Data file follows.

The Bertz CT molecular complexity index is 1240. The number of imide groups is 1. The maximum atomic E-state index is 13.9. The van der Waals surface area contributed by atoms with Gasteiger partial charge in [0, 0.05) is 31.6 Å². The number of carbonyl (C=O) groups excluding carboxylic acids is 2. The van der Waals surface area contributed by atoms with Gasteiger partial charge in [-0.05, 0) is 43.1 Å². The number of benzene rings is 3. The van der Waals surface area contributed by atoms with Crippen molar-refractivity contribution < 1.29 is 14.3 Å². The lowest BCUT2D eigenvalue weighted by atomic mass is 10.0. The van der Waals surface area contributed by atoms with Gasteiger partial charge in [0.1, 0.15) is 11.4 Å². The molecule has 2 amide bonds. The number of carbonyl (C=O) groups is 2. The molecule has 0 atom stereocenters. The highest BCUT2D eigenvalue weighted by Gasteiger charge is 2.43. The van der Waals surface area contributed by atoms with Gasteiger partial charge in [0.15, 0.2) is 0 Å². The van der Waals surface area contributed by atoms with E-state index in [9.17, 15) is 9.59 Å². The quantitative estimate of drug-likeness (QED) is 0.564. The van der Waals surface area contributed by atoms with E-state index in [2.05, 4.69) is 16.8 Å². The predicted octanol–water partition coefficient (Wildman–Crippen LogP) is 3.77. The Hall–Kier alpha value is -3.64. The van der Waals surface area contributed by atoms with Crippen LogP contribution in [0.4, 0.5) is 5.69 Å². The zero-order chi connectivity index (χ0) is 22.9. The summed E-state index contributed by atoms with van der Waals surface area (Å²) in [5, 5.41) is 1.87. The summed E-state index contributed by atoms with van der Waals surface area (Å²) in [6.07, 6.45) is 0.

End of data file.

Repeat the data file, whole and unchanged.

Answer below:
The Bertz CT molecular complexity index is 1240. The number of imide groups is 1. The maximum atomic E-state index is 13.9. The van der Waals surface area contributed by atoms with Gasteiger partial charge in [0, 0.05) is 31.6 Å². The number of carbonyl (C=O) groups excluding carboxylic acids is 2. The van der Waals surface area contributed by atoms with Gasteiger partial charge in [-0.05, 0) is 43.1 Å². The number of benzene rings is 3. The van der Waals surface area contributed by atoms with Crippen molar-refractivity contribution < 1.29 is 14.3 Å². The lowest BCUT2D eigenvalue weighted by atomic mass is 10.0. The van der Waals surface area contributed by atoms with Gasteiger partial charge in [0.1, 0.15) is 11.4 Å². The molecule has 2 amide bonds. The number of carbonyl (C=O) groups is 2. The molecule has 0 atom stereocenters. The highest BCUT2D eigenvalue weighted by Gasteiger charge is 2.43. The van der Waals surface area contributed by atoms with Gasteiger partial charge in [0.15, 0.2) is 0 Å². The van der Waals surface area contributed by atoms with E-state index in [9.17, 15) is 9.59 Å². The quantitative estimate of drug-likeness (QED) is 0.564. The van der Waals surface area contributed by atoms with E-state index in [2.05, 4.69) is 16.8 Å². The predicted octanol–water partition coefficient (Wildman–Crippen LogP) is 3.77. The Hall–Kier alpha value is -3.64. The van der Waals surface area contributed by atoms with Crippen LogP contribution in [0.4, 0.5) is 5.69 Å². The zero-order chi connectivity index (χ0) is 22.9. The summed E-state index contributed by atoms with van der Waals surface area (Å²) in [5, 5.41) is 1.87. The summed E-state index contributed by atoms with van der Waals surface area (Å²) in [6.07, 6.45) is 0.